What is the impact of the Tenant Fees Act 2019 for Landlords?

The Act comes into force from 1 June 2019 and is designed to prohibit certain payments between landlords or agents and tenants “in connection with a tenancy of housing in England.”

All payments in connection with a tenancy are prohibited unless they are specifically permitted by Schedule 1 of the Act. They are as follows:

  • Rent
  • Tenancy deposit
  • Holding deposit
  • Payment in the event of a default
  • Payment on variation, assignment or novation of a tenancy
  • Payment on termination of a tenancy
  • Payment in respect of council tax
  • Payment in respect of utilities
  • Payment in respect of a television licence
  • Payment in respect of communication services

In essence, the Act outlaws payment not contained in Schedule 1. The landlord or the letting agent cannot levy payments outside of the above non-exhaustive list.

The Act applies to Assured Short Tenancies (“ASTs”), House in Multiple Occupation (“HMOs”) and licences to occupy. 

There is a one year transitional period and after the transitional period ending on 1 June 2020, the Act applies to all applicable tenancy agreements regardless of when the tenancy was entered into.

How does the Act impact on the Tenancy Deposit?

Although the tenancy deposit is chargeable and remains unchanged in this respect, the amount a landlord or a letting agent can request is governed by Schedule 2 of the Act.

The deposit amount is determined by the amount of annual rent. If the annual rent is less than £50,000 per annum, the maximum tenancy deposit permitted is five weeks rent. If the annual rent is equal to or greater than £50,000, the maximum tenancy deposit permitted is six weeks rent.

Where the landlord or the letting agent is in breach of this prohibition, they should return the excess to the tenant.  

In respect of a holding deposit it should be no more than one week’s anticipated rent and in accordance with paragraph 3 of Schedule 2, the holding deposit must be repaid if:

  1. The landlord and the tenant enter into the tenancy agreement;
  2. the landlord decides before the deadline for the agreement not to enter into the tenancy agreement; or
  3. the landlord and the tenant fail to enter into the tenancy agreement before the deadline.    

How does the Act affect section 21 notices?

A landlord is prohibited from serving a section 21 notice if he requires a tenant to make a prohibited payment and breaches the conditions of Schedule 2 in relation to holding a deposit. Either or combination of both of the said prohibition will invalidate a section 21 notice and accordingly it is to be avoided given the cost implications this may have for landlords including the delay in obtaining vacant possession.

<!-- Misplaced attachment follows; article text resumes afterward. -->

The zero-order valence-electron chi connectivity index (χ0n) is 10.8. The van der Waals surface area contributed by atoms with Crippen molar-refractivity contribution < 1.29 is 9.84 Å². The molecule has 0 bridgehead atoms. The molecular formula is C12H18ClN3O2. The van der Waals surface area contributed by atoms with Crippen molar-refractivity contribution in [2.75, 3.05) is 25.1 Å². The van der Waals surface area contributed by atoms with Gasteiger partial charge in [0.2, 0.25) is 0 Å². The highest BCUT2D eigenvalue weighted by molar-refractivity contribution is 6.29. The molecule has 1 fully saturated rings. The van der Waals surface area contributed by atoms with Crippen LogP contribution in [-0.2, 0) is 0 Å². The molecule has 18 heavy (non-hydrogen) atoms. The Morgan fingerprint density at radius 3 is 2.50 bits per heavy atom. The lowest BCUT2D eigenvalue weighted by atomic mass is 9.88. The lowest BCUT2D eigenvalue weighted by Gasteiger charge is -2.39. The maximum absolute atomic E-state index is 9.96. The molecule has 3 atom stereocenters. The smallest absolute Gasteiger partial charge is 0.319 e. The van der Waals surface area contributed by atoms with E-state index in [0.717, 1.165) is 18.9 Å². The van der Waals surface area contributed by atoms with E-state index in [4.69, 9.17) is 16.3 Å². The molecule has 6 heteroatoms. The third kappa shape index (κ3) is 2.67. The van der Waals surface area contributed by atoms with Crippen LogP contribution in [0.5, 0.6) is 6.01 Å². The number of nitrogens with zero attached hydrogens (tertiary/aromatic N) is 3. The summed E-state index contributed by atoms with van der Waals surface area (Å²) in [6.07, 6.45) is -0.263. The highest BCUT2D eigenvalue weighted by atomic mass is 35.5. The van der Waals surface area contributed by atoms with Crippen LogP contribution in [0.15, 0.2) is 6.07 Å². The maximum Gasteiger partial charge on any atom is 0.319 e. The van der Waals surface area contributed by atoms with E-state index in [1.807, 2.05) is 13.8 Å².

If a prohibited or excess payment (in relation to a deposit) is obtained, the landlord should return it primarily for two reasons:

  1. to be able to serve a valid section 21 notice;
  2. to avoid prosecution or financial penalty – see below; and  
  3. to avoid an application being made to the FTT for repayment of the prohibited sum – see below. 

Schedule 3 – Financial Penalties

By virtue of section 6 and 7 of the Act, the power of enforcement lies with the local weights and measures authority (usually local authority Trading Standards) for the prohibitions applying to landlords and letting agents and repayment obligations in relation to holding deposits.  

The first offence is treated as a civil offence and the Statutory Guidance for Enforcement Authorities allows an enforcement authority to impose a fine of up to £5,000. The standard of proof is beyond reasonable doubt that a person has breached either the prohibitions or repayment obligations and the requirements relating to holding deposits.  

If the offence is repeated within five years, under section 8(3), it would be deemed a criminal offence and an enforcement authority can impose a financial penalty of up to £30,000 where it is satisfied beyond reasonable doubt that an offence under section 12 has been committed. The imposition of the financial penalty is an alternative to prosecution.

The enforcement authority has power to require a landlord or a letting agent to repay the tenant or relevant person any outstanding prohibited payment or holding deposit plus interest and pay compensation if a relevant person was required to enter into a prohibited contract with a third party. The compensation is limited to the aggregate amount of the payments that person has made plus interest.

An application to the First-Tier Tribunal (“FTT”) can be made to repay the prohibited sum. The FTT can order the landlord or the letting agent to make the repayment within 7 to 14 days of the Order.

The law relating to residential landlord and tenant is increasingly becoming complicated and as can be seen from the above, strict compliance with the Act is required. Failing this, the landlord will be exposed to serious risks of costs, time, resources and criminal prosecution which could lead to a ban.  

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